Just my opinion though.

GreenPen

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Re: 0% Interest Debt - Is it still an Emergency??
« Reply #5 on: November 14, 2014, 10:00:51 AM »
I am also planning on going back to graduate school in 2-3 years and want to be prepared for the expenses that will come along with it.

Will paying off the 0% loan cause you to take out a new loan (at ~6.8%) when you go back to graduate school?

Seņora Savings

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Re: 0% Interest Debt - Is it still an Emergency??
« Reply #6 on: November 14, 2014, 10:30:05 AM »
The loan is structured for 10 years at $125 a month. It's not too much of a burden, but the thought of carrying it for 10 years does not really sit well with me. Still I want to do the financially responsible thing and my thought is that, at 0% interest, I'd be better off investing the money and accruing interest on it...

I would aggressively pay it off... into a savings account/CDs/stocks depending on your style.  Once you have the $14,000 there you can feel like it's paid off and you can start draining that account to pay the loans, but still get the benefit of the interest.  Doing this, you'll either get an emergency fund or the growth of the stock market out of the deal and the feeling that your debts are paid.

It is an emergency that you have a net worth that is less than $0.  So when you're evaluating purchases, it might be wise to wonder, "Am I really going to spend $100 on drinks when I have literally no money to my name?"

On another note, if you chose to pay it off, you will be taking less money from a school that offered you scholarships and a really generous loan.  The school will presumably use that money to give more students the same opportunities that it gave you.  It's not the chose I would make, but I certainly wouldn't consider it financially irresponsible to do that.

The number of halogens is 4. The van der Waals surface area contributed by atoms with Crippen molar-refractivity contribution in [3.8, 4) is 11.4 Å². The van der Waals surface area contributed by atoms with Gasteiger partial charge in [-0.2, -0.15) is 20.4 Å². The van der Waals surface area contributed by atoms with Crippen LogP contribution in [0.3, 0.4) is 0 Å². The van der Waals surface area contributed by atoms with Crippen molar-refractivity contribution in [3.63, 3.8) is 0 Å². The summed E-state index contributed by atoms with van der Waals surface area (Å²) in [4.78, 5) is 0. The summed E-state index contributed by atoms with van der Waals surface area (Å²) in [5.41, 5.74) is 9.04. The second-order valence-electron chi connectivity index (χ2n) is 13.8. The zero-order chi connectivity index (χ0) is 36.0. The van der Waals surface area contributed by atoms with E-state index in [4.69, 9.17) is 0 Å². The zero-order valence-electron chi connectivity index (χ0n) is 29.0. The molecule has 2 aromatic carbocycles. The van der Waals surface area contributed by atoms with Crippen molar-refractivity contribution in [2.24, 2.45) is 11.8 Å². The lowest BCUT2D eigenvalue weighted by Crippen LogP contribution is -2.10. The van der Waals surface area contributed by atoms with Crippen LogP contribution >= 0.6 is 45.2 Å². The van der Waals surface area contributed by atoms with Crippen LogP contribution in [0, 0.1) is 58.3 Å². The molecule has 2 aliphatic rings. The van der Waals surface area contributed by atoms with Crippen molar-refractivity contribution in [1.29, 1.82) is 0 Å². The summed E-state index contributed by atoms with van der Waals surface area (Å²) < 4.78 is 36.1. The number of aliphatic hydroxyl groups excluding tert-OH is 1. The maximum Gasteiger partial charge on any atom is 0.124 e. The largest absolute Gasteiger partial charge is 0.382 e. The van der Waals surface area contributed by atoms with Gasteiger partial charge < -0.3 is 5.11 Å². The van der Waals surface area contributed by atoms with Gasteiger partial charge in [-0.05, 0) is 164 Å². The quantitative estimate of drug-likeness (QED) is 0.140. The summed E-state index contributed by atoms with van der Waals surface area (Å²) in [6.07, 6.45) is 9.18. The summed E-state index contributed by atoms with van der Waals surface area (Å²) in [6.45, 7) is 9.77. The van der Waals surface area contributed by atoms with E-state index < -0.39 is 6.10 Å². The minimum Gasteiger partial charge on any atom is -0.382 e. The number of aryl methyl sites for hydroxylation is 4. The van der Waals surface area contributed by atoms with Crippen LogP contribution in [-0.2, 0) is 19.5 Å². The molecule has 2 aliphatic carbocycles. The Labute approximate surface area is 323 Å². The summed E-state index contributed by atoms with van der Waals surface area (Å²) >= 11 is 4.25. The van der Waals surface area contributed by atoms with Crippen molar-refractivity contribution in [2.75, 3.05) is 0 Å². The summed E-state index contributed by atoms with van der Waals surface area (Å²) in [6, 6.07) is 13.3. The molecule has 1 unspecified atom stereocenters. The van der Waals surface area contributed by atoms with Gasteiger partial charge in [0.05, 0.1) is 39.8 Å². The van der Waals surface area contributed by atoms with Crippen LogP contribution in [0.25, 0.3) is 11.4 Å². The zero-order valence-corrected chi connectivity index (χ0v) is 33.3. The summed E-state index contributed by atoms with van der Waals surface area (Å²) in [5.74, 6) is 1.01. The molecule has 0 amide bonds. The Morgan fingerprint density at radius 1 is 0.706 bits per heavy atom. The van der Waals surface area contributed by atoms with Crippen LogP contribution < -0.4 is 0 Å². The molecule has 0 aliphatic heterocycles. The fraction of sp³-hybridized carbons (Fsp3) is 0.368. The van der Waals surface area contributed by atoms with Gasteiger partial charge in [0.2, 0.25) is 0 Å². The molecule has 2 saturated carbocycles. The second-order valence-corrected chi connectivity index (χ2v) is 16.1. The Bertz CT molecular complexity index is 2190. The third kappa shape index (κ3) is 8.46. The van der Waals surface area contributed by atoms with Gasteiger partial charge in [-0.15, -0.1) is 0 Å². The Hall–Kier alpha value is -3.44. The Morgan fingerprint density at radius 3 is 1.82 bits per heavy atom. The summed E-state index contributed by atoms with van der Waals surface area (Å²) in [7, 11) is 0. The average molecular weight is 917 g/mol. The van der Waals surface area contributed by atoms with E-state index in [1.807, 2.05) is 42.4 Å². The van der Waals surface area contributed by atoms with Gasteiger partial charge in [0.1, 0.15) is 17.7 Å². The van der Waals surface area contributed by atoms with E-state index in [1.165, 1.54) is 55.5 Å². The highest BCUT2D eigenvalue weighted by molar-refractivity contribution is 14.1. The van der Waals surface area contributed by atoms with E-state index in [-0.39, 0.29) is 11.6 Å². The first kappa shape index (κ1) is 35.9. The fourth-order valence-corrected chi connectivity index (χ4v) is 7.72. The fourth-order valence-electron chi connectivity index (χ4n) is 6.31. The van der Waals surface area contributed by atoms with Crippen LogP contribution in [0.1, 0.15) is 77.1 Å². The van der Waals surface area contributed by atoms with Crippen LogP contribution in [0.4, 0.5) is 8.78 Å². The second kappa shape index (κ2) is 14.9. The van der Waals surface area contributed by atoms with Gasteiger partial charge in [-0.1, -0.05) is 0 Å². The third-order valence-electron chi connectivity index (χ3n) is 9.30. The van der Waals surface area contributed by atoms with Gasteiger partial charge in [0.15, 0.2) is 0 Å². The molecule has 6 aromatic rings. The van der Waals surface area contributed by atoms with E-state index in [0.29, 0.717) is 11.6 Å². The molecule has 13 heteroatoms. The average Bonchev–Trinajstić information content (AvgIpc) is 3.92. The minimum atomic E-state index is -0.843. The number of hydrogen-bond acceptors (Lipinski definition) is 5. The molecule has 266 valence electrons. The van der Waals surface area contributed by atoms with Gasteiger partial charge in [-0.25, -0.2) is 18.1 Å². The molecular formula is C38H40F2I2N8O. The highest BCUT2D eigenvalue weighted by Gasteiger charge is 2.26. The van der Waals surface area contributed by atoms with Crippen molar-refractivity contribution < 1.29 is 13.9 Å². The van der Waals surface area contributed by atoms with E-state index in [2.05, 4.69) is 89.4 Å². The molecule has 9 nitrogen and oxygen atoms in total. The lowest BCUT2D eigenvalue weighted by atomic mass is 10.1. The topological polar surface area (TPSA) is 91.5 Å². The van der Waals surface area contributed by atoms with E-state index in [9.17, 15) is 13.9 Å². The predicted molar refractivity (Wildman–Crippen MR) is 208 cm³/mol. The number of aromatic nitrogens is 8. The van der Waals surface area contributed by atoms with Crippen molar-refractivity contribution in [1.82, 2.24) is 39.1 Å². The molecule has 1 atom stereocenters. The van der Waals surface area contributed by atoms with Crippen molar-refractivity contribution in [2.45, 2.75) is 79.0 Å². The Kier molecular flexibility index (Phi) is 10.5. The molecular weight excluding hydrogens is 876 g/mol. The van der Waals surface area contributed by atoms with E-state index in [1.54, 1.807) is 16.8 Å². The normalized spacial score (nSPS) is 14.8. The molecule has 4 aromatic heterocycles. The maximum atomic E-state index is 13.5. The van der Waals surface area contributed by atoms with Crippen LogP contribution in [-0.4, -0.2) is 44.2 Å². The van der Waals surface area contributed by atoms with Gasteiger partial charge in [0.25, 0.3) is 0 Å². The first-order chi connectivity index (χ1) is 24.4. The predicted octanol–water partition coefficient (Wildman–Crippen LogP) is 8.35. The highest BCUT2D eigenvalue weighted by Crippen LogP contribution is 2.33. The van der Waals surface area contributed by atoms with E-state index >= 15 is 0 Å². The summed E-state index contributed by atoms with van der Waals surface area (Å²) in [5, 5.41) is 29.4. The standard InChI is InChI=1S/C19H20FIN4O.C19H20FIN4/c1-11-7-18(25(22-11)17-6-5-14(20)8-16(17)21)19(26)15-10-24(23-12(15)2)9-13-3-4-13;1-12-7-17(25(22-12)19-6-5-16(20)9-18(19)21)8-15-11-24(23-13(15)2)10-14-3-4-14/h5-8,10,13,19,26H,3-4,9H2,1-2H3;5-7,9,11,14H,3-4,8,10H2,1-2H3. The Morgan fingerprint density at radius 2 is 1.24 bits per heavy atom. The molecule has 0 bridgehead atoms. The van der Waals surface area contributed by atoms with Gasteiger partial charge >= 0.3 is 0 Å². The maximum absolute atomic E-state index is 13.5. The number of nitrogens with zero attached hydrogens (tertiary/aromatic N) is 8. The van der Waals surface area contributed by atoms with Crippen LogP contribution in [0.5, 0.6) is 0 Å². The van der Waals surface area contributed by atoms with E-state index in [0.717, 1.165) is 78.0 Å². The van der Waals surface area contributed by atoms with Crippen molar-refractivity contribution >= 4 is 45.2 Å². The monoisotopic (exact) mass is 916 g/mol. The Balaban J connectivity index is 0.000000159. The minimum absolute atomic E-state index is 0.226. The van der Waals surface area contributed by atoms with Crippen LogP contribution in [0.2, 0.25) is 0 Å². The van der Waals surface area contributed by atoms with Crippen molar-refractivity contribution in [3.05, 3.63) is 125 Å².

BaldingStoic

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Re: 0% Interest Debt - Is it still an Emergency??
« Reply #7 on: November 14, 2014, 10:42:15 AM »
If it's truly 0% then financially the most prudent course of action is not to pay it off early.  Instead, allow inflation to erode away some of the debt and invest your excess cash into higher yielding accounts based on your risk tolerance.   From a psychological perspective the best course of action is less clear cut.  If being debt-free yields greater peace of mind and happiness for you, then perhaps you should pay it off early.  (You see many Mustachian's  going down this route when paying off Mortgages at rates <4%, while assuming long-term index fund yields equal or above 4%.)  Still at zero percent I'd say you best recourse is to pay it off gradually and invest your money where you get the best return.

NewStachian

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Re: 0% Interest Debt - Is it still an Emergency??
« Reply #8 on: November 14, 2014, 08:24:28 PM »
Just to echo what everyone else is saying here, it's good to identify the difference between "good" and "bad" debt. Good debt is generally debt that has an interest rate (plus inflation) that is less than what your money could be earning elsewhere. So, every dollar you put into a 0% loan could be making you 8% on average in the stock market.

Of course, you always need to approach the problem from a cash flow perspective as well, but at $125 a month, that probably won't be an issue for you. I got a 1% loan, myself, in college and paid that thing off as slowly as I possibly could.